Throughout the 19th century, artists' ateliers were often a place with more functions than that of being a space for creation. The ateliers became veritable cenacles from where artists proclaimed their ideas and displayed their new role within the bourgeois society. They often became a tool to represent the new status of the modern artist. The Marià Fortuny atelier in Rome was a clear example of the atelier of the artist/collector, a new profile that was born in the mid-nineteenth century and that brought the painter Tomàs Moragas, Rusiñol’s teacher as of 1876, to Barcelona from Rome.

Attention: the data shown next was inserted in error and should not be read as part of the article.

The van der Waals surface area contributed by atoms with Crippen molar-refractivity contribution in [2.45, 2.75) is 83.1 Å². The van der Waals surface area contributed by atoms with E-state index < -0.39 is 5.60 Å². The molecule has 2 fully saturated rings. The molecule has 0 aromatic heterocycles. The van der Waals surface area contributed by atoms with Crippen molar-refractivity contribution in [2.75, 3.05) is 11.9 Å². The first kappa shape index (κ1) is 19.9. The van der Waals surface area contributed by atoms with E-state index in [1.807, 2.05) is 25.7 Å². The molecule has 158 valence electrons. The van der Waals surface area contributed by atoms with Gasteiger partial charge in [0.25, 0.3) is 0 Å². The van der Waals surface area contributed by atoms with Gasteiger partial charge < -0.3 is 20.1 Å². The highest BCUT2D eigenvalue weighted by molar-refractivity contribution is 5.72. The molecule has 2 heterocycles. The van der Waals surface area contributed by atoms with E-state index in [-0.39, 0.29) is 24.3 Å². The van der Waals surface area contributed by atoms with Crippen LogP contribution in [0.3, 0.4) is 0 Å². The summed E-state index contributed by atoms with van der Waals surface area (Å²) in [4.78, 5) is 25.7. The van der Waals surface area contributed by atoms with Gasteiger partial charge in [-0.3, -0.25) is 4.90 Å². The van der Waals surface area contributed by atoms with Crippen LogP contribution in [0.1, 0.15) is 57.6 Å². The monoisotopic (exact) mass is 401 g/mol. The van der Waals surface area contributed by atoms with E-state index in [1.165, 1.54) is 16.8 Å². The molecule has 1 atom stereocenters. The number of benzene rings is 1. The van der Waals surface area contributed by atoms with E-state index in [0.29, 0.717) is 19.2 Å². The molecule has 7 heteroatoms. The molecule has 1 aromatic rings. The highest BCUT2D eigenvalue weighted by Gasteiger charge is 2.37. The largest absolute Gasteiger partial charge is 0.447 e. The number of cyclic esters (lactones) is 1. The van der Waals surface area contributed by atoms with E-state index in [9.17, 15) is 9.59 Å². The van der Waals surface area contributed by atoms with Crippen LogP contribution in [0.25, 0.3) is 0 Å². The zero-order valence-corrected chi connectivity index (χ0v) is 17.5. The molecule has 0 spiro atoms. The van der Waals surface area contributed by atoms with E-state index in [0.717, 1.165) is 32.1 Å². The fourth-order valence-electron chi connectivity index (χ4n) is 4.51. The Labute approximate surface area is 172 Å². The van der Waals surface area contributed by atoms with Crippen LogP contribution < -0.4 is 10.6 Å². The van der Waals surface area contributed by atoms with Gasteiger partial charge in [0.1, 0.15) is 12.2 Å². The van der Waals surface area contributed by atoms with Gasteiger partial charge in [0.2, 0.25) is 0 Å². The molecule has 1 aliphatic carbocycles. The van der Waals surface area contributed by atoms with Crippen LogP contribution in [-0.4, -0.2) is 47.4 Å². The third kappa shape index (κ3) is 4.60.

Initially, the need to obtain models to copy and be able to recreate plausible atmospheres in paintings led many artists to start collecting antique objects. This experience made them veritable specialists in the antiques they collected and that they could also restore or sell, as a complementary activity to their artistic practice.
Rusiñol, like most artist/collectors of his generation, was no longer a collector for the purpose of obtaining models. His collections, to a great extent works related to the object-oriented arts, were a declaration of his defense of craft work, of manual and anonymous work, opposite the artifice imposed by the bourgeois art market.